My current home is a city that is very typical of the post-industrial Midwest. It was clearly a great place in the 1950s, and everything has gone straight downhill ever since. There's nothing special about it; the landscape is dotted with these places. Youngstown. Toledo. Muncie. Saginaw. Flint. Rochester. Binghamton. Scranton. Hartford. Reading. Peoria. Gary. Dayton. Rockford. If you've been to one, you've been to all of them. There are still people to be found there, but they've all fled to the suburbs. The "city" is a largely empty monument to an ancient civilization.

Accordingly, the nation's historical population centers in the Northeast, Mid-Atlantic, and Midwest continue to shrink relative to the fast-growing states in the South and West. Much of the industry from the northern states has migrated to places like South Carolina, Alabama, Mississippi, Georgia, Louisiana, and Texas. The rapid growth and economic expansion of the South in recent years is a source of great pride in the region. When I lived in Georgia, I noticed that the media and elected officials in particular delighted in, well, gloating about their success at the expense of higher-wage, cold winter states in the Midwest. And it is certainly true that a state like Georgia is growing by leaps and bounds while the Ohios and Michigans continue to wither away.

It is understandable that people in the South – especially the civic leaders and opinion-makers – are in a gloating mood. The giant new auto factories are being built in places like Chattanooga and Spartanburg and West Point, GA, not in Buffalo or Dearborn. But I've always wondered if the bluster is genuine or merely an attempt to drown out the nagging realization that the Rust Belt is a glimpse into their own near future.

They like to brag that the "business-friendly environment" in the Red States (Translation: luring corporate employers with tens of millions of dollars in public money and the promise of an obedient workforce that will do anything one asks for $11/hr) is driving their growth. This is certainly true. However, if the new economy has taught us anything it's that there is always someone out there willing to undercut you. There's always some other city, state, or country willing to lay more subsidies, gifts, and tax breaks at the feet of manufacturers, and to promise an even cheaper and more exploitable workforce. The system has succeeded in creating enough dispossessed, desperate people that someone will always offer to do it for less.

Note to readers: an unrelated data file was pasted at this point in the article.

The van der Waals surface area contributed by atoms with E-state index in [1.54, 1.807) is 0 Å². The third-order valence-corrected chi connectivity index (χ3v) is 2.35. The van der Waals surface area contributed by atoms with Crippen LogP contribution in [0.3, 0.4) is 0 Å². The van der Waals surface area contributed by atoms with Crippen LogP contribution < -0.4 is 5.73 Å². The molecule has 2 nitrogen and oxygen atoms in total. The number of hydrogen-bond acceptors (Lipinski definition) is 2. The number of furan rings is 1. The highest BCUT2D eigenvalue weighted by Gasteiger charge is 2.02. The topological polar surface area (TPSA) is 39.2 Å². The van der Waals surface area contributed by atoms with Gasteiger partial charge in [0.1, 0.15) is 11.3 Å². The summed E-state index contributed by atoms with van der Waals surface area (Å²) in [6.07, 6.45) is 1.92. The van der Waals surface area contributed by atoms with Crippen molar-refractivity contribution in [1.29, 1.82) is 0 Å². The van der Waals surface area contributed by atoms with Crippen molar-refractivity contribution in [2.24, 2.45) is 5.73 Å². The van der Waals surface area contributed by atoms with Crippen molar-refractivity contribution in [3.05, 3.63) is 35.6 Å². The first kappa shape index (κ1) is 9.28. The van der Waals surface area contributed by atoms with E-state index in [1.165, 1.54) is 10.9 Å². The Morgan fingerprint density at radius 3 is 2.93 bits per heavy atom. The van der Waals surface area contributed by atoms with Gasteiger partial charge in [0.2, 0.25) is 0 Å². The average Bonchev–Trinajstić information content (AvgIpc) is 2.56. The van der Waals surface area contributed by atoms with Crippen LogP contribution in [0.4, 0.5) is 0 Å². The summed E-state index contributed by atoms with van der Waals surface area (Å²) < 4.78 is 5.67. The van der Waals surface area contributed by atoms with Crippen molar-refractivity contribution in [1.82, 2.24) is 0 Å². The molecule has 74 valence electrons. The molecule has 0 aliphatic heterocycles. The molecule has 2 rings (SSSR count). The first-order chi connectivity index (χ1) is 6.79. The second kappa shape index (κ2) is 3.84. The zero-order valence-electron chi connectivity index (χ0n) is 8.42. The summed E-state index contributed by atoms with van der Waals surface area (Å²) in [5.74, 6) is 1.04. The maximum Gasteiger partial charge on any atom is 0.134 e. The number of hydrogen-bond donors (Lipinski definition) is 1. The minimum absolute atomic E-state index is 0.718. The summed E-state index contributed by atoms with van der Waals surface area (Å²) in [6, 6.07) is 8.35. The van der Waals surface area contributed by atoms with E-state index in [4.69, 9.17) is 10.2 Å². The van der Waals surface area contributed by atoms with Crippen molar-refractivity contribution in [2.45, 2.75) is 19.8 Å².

So when the new rapid growing cities in the Sun Belt triple in size in a single decade, you have to wonder if they realize that in 20 years we'll be looking at them the same way they currently look at Detroit. All the money Mississippi lavishes on the industries it lures in will be a distant memory and the next group of suitors will be lining up and offering to cut their own throats. These companies don't care about the cities they were born in. They certainly do not care about some Southern cesspool that paid them to come carpetbagging into town in 2002.

If you've been to any of these places and seen the explosive (and unplanned) growth in Phoenix, the Dallas-Ft. Worth area, Atlanta, Charlotte-Raleigh-Durham, Birmingham, and so on, you can't escape the feeling that everything about them is temporary. The strip mall developments, the chain restaurants, the shoebox hotels, the blocks of identical, crappy "townhomes" that look like minimum security prisons or particularly stylish college dorms – none of it is built to last. It's as if the industries know that they're not going to be here long enough to bother with creating the illusion of permanence. Garland, TX is just a rest stop on the journey from Michigan to Mexico.

Read a million smug news items about Detroit and Cleveland if it makes you feel better, folks. It's going to happen to you in twenty years, too. I'm sure you understand, being "business friendly" and all, that it's not personal. Your new corporate friends are responsible to no one but the stockholders. These new "cities" that have been created seemingly overnight will disappear just as quickly. At least up North we made buildings sturdy enough to stick around and remind us of better days. You'll never even know your strip malls and subdivisions were there.